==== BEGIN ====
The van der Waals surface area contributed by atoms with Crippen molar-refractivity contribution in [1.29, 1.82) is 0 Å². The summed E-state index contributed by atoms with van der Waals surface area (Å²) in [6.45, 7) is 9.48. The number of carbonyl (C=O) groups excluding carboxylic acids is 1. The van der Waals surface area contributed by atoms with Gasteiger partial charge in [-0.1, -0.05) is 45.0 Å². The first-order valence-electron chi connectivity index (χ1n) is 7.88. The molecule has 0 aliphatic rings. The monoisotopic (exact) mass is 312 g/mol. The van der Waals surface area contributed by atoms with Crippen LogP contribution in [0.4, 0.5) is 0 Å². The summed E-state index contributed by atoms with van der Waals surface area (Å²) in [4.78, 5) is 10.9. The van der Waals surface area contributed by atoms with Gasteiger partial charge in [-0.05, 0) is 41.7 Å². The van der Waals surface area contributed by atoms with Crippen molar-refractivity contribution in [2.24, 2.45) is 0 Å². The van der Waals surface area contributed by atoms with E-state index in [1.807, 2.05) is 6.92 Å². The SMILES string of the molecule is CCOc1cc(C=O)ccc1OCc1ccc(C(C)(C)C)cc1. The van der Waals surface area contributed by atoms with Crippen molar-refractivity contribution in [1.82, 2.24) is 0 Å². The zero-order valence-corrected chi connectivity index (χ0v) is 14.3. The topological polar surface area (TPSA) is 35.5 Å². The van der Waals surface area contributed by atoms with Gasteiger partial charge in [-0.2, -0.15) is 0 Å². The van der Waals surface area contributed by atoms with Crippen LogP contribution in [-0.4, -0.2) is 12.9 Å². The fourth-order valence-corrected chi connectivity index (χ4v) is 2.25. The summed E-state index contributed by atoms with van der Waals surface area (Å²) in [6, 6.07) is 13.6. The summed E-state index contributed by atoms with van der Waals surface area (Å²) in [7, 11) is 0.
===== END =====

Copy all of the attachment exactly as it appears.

The van der Waals surface area contributed by atoms with Crippen molar-refractivity contribution in [1.29, 1.82) is 0 Å². The summed E-state index contributed by atoms with van der Waals surface area (Å²) in [6.45, 7) is 9.48. The number of carbonyl (C=O) groups excluding carboxylic acids is 1. The van der Waals surface area contributed by atoms with Gasteiger partial charge in [-0.1, -0.05) is 45.0 Å². The first-order valence-electron chi connectivity index (χ1n) is 7.88. The molecule has 0 aliphatic rings. The monoisotopic (exact) mass is 312 g/mol. The van der Waals surface area contributed by atoms with Crippen LogP contribution in [0.4, 0.5) is 0 Å². The summed E-state index contributed by atoms with van der Waals surface area (Å²) in [4.78, 5) is 10.9. The van der Waals surface area contributed by atoms with Gasteiger partial charge in [-0.05, 0) is 41.7 Å². The van der Waals surface area contributed by atoms with Crippen molar-refractivity contribution in [2.24, 2.45) is 0 Å². The van der Waals surface area contributed by atoms with E-state index in [1.807, 2.05) is 6.92 Å². The SMILES string of the molecule is CCOc1cc(C=O)ccc1OCc1ccc(C(C)(C)C)cc1. The van der Waals surface area contributed by atoms with Crippen molar-refractivity contribution in [1.82, 2.24) is 0 Å². The zero-order valence-corrected chi connectivity index (χ0v) is 14.3. The topological polar surface area (TPSA) is 35.5 Å². The van der Waals surface area contributed by atoms with Gasteiger partial charge in [-0.2, -0.15) is 0 Å². The van der Waals surface area contributed by atoms with Crippen LogP contribution in [-0.4, -0.2) is 12.9 Å². The fourth-order valence-corrected chi connectivity index (χ4v) is 2.25. The summed E-state index contributed by atoms with van der Waals surface area (Å²) in [6, 6.07) is 13.6. The summed E-state index contributed by atoms with van der Waals surface area (Å²) in [7, 11) is 0.